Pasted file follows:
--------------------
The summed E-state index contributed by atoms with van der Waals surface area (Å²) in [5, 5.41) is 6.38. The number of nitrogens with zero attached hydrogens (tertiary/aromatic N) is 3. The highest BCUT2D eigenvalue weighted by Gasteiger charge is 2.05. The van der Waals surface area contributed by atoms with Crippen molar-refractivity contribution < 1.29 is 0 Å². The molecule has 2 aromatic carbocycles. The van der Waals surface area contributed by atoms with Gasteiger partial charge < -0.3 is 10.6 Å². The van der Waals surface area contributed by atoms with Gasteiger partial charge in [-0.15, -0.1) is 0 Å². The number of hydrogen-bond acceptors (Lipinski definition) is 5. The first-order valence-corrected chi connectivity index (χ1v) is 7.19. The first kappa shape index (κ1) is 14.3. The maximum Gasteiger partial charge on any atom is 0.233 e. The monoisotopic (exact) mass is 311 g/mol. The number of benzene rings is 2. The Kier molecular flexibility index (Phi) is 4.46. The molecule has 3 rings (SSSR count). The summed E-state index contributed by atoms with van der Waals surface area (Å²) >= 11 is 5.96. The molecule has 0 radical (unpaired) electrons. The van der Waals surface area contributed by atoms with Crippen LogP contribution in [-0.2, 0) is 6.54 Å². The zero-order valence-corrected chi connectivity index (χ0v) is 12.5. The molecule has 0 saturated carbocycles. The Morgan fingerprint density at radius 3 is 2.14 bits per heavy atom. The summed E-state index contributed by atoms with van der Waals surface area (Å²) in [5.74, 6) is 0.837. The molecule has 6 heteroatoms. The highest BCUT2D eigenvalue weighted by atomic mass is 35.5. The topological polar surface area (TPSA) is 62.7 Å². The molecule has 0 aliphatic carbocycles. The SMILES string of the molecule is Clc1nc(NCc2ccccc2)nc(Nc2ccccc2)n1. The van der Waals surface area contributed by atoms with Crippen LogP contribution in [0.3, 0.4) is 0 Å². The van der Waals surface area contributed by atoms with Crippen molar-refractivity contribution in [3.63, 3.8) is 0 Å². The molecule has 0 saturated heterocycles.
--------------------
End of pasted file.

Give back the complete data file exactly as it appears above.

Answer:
The summed E-state index contributed by atoms with van der Waals surface area (Å²) in [5, 5.41) is 6.38. The number of nitrogens with zero attached hydrogens (tertiary/aromatic N) is 3. The highest BCUT2D eigenvalue weighted by Gasteiger charge is 2.05. The van der Waals surface area contributed by atoms with Crippen molar-refractivity contribution < 1.29 is 0 Å². The molecule has 2 aromatic carbocycles. The van der Waals surface area contributed by atoms with Gasteiger partial charge < -0.3 is 10.6 Å². The van der Waals surface area contributed by atoms with Gasteiger partial charge in [-0.15, -0.1) is 0 Å². The number of hydrogen-bond acceptors (Lipinski definition) is 5. The first-order valence-corrected chi connectivity index (χ1v) is 7.19. The first kappa shape index (κ1) is 14.3. The maximum Gasteiger partial charge on any atom is 0.233 e. The monoisotopic (exact) mass is 311 g/mol. The number of benzene rings is 2. The Kier molecular flexibility index (Phi) is 4.46. The molecule has 3 rings (SSSR count). The summed E-state index contributed by atoms with van der Waals surface area (Å²) >= 11 is 5.96. The molecule has 0 radical (unpaired) electrons. The van der Waals surface area contributed by atoms with Crippen LogP contribution in [-0.2, 0) is 6.54 Å². The zero-order valence-corrected chi connectivity index (χ0v) is 12.5. The molecule has 0 saturated carbocycles. The Morgan fingerprint density at radius 3 is 2.14 bits per heavy atom. The summed E-state index contributed by atoms with van der Waals surface area (Å²) in [5.74, 6) is 0.837. The molecule has 6 heteroatoms. The highest BCUT2D eigenvalue weighted by atomic mass is 35.5. The topological polar surface area (TPSA) is 62.7 Å². The molecule has 0 aliphatic carbocycles. The SMILES string of the molecule is Clc1nc(NCc2ccccc2)nc(Nc2ccccc2)n1. The van der Waals surface area contributed by atoms with Crippen LogP contribution in [0.3, 0.4) is 0 Å². The van der Waals surface area contributed by atoms with Crippen molar-refractivity contribution in [3.63, 3.8) is 0 Å². The molecule has 0 saturated heterocycles.